Licensed to Kill: Hired Guns in the War on Terror
“Mr. Pelton has sharpened his pen and plugged into individual contractor units to bring us this candid take on the behind-the-scenes players in warfare.”
Licensed to Kill by Robert Pelton peels back the veneer of civility on how the United States has been financing the wars in Iraq and Afghanistan through first-hand observations of private military contractors. Mr. Pelton, the author of the World’s Most Dangerous Places series, is known for his candid onsite reporting of world affairs in far-flung locales.
He reports on the gritty mélange of paramilitary, mercenary, CIA contractors, and private military contractors who do the “dirty work” for various governments and private corporations, but not without cost. Mr. Pelton reveals various private sector contractors who operate under the cost-plus-a-guaranteed-percentage for their military contracts and are not subject to public disclosure due to “security reasons.” Gee, that sounds a bit like having your hand in my wallet with a gun to my head. But then again we are talking about lots of money and guns, and nobody is better at revealing these murky transactions than Mr. Pelton.
The most notable of these transgressors is the founder of a paramilitary contracting firm, which staged a military coup for control of valuable mines in Equatorial Guinea and still seethes in an African jail. Mr. Pelton travels the globe to examine the phenomenon of outsourcing military and security services by various governments.
Finance is not the only issue and if I may quote Mr. Pelton, “Private security has no ideology, no homeland, and no flag. There is no God and no country. There is only the paycheck. If a contractor dies in service his employer sends a final one, often calculated to the hour of his death, along with a cardboard box of his personal effects. Beyond that, neither the contractor’s employer nor the U.S. government has any legal responsibility to the surviving family members.”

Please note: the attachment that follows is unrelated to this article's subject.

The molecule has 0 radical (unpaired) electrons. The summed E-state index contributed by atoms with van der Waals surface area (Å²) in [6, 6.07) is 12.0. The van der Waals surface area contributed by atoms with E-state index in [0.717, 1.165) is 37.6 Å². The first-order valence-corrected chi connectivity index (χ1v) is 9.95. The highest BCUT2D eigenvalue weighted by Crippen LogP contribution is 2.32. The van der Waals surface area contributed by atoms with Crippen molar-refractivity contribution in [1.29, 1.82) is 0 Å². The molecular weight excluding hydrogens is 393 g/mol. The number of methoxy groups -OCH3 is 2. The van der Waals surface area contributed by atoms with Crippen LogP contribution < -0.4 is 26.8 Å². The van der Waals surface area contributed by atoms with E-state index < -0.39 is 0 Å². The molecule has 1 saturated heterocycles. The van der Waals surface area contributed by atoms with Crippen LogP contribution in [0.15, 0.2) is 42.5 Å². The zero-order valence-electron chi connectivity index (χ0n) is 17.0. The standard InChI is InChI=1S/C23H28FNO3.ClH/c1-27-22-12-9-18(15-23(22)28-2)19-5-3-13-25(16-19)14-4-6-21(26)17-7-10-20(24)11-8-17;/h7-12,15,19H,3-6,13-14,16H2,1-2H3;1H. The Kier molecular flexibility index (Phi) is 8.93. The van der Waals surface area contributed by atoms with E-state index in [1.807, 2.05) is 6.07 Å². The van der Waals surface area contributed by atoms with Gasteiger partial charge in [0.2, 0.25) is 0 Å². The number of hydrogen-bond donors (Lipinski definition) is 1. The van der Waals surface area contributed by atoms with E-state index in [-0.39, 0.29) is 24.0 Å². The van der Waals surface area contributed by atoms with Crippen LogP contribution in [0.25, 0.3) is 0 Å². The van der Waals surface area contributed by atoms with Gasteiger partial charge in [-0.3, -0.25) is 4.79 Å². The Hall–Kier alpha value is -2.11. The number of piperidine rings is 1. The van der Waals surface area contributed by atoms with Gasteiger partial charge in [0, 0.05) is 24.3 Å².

Mr. Pelton builds a compelling case that the real “advantage” in using private contractors is for governments to remove a level of accountability for actions that would bring greater scrutiny if those services were part of the national armed services.
Even if you are not a world affairs and political intrigue addict, there are enough guns and remote skirmishes in this book to entertain, as evidenced by my high-school age son who avidly devoured the book and regaled me with stories.
Licensed to Kill does indeed have some killing in it, but it is more—by far—a treatise on the secretive world of paramilitary operators and their far-reaching tentacles. Mr. Pelton has sharpened his pen and plugged into individual contractor units to bring us this candid take on the behind-the-scenes players in warfare.